The 240-acre Galway Downs Equestrian Center is the ideal host for the new shows, Ali says. Constant, grounds-wide improvements have been owner Ken Smith’s modus operandi for several years now. Along with a racehorse training facility, several arenas and a cross-country course for dressage and eventing competition, Galway Downs hosts a growing agenda of entertainment and special events, making it a perfect fit for the Nilforushans’ vision.

Smith and equestrian facility director Robert Kellerhouse are perfect partners, Ali says. “It takes like-minded people to be successful and they both get our vision. Whatever crazy stuff I’ve thrown out there, they’re following right along with me.”

Ali & Clarinius: Photo: Alden Corrigan Media

Meantime, Ali continues his return to the Grand Prix ranks. He’d been absent from that ring for a few years while assisting fellow pro Karl Cook, but returned to it at the Del Mar National last year with Clarinius. They’ve had good placings, including a win at the Showpark Summer Festival in July, in four of seven Grand Prix outings. Francie is excelling at the 1.45M division with two horses, Adoro and Virginia 173. They keep their horses at their own facility in Rancho Santa Fe and welcome a small clientele who share their intense focus on attaining short and long-term goals in the sport.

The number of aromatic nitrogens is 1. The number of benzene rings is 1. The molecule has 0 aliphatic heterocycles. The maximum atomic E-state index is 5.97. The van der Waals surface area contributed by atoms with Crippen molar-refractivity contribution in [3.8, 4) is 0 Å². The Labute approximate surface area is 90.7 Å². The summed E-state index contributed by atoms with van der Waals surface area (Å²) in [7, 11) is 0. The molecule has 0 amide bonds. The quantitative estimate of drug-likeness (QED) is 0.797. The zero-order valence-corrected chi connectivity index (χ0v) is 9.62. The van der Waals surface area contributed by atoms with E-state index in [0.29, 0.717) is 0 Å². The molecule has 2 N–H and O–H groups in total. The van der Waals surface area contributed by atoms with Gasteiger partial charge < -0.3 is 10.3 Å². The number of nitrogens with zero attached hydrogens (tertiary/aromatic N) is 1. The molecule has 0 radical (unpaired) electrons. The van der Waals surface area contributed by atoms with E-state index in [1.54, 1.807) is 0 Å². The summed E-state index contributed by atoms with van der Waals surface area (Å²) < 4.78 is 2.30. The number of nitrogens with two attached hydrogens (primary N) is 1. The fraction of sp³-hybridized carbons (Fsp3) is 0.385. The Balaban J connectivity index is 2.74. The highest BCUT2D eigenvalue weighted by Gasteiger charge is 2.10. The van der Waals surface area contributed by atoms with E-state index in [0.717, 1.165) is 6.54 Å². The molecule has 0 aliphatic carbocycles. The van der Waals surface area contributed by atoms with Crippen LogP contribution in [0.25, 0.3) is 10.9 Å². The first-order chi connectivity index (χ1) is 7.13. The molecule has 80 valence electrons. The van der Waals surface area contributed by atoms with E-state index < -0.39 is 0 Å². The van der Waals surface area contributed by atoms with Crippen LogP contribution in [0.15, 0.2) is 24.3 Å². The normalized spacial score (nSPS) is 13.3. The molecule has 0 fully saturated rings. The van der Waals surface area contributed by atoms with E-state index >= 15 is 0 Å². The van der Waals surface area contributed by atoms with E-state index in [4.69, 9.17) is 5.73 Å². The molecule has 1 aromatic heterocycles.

Ali’s first foray into show management occurred after he purchased the dates for the Los Angeles National and the LA Preview from the Langer Equestrian Group. He moved those to the HITS Thermal venue, and staged them as the Sunshine Series to great reviews, a doubling of exhibitors and his first run at putting the “show” back into the horse show mix with entertainment and high-end dining opportunities. After that, he turned the Sunshine Series over to Tom Struzzieri’s HITS management and sought a venue where he’d have more control over every detail.

If all goes according to plan, this year’s Temecula Valley National will attract at least 500 horses each week and set the stage for bigger things going forward. Four weeks of competition and FEI status are a few of the Nilforushans’ targets for next year.

The Gallop welcomes news, tips and photos. Contact Kim F. Miller at This e-mail address is being protected from spambots. You need JavaScript enabled to view it or 949-644-2165.